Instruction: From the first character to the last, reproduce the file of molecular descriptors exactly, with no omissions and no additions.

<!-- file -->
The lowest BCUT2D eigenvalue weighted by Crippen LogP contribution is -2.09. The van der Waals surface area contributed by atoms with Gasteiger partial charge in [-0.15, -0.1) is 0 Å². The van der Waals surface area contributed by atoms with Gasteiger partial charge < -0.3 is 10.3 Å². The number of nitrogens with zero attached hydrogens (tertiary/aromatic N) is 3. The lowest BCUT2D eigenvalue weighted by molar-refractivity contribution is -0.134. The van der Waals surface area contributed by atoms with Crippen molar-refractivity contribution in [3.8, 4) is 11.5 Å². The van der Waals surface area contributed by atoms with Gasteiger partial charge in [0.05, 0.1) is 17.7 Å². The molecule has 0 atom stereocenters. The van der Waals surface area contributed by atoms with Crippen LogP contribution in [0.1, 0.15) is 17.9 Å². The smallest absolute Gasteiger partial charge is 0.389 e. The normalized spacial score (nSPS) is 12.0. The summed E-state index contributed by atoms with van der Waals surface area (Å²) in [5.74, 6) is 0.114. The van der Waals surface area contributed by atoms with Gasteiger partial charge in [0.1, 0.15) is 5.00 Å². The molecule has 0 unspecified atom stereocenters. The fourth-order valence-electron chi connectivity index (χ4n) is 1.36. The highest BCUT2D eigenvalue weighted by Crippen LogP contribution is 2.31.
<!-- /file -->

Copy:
The lowest BCUT2D eigenvalue weighted by Crippen LogP contribution is -2.09. The van der Waals surface area contributed by atoms with Gasteiger partial charge in [-0.15, -0.1) is 0 Å². The van der Waals surface area contributed by atoms with Gasteiger partial charge < -0.3 is 10.3 Å². The number of nitrogens with zero attached hydrogens (tertiary/aromatic N) is 3. The lowest BCUT2D eigenvalue weighted by molar-refractivity contribution is -0.134. The van der Waals surface area contributed by atoms with Crippen molar-refractivity contribution in [3.8, 4) is 11.5 Å². The van der Waals surface area contributed by atoms with Gasteiger partial charge in [0.05, 0.1) is 17.7 Å². The molecule has 0 atom stereocenters. The van der Waals surface area contributed by atoms with Crippen LogP contribution in [0.1, 0.15) is 17.9 Å². The smallest absolute Gasteiger partial charge is 0.389 e. The normalized spacial score (nSPS) is 12.0. The summed E-state index contributed by atoms with van der Waals surface area (Å²) in [5.74, 6) is 0.114. The van der Waals surface area contributed by atoms with Gasteiger partial charge in [0.1, 0.15) is 5.00 Å². The molecule has 0 unspecified atom stereocenters. The fourth-order valence-electron chi connectivity index (χ4n) is 1.36. The highest BCUT2D eigenvalue weighted by Crippen LogP contribution is 2.31.